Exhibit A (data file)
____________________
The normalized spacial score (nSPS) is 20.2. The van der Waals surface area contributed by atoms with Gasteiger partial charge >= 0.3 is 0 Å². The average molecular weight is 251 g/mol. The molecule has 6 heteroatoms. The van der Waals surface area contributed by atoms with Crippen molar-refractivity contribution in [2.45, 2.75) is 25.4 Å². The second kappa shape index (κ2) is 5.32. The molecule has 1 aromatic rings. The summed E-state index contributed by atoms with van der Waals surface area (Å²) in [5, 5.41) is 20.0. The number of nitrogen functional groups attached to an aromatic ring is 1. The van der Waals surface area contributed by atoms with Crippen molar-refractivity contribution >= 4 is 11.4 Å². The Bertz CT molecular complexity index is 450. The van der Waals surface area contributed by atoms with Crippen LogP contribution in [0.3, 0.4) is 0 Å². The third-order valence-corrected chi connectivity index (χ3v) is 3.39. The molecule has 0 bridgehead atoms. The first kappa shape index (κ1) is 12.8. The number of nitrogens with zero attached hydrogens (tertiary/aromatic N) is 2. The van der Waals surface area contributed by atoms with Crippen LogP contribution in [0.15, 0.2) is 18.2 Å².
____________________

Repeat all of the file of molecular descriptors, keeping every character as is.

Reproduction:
The normalized spacial score (nSPS) is 20.2. The van der Waals surface area contributed by atoms with Gasteiger partial charge >= 0.3 is 0 Å². The average molecular weight is 251 g/mol. The molecule has 6 heteroatoms. The van der Waals surface area contributed by atoms with Crippen molar-refractivity contribution in [2.45, 2.75) is 25.4 Å². The second kappa shape index (κ2) is 5.32. The molecule has 1 aromatic rings. The summed E-state index contributed by atoms with van der Waals surface area (Å²) in [5, 5.41) is 20.0. The number of nitrogen functional groups attached to an aromatic ring is 1. The van der Waals surface area contributed by atoms with Crippen molar-refractivity contribution >= 4 is 11.4 Å². The Bertz CT molecular complexity index is 450. The van der Waals surface area contributed by atoms with Crippen LogP contribution in [0.3, 0.4) is 0 Å². The third-order valence-corrected chi connectivity index (χ3v) is 3.39. The molecule has 0 bridgehead atoms. The first kappa shape index (κ1) is 12.8. The number of nitrogens with zero attached hydrogens (tertiary/aromatic N) is 2. The van der Waals surface area contributed by atoms with Crippen LogP contribution in [0.15, 0.2) is 18.2 Å².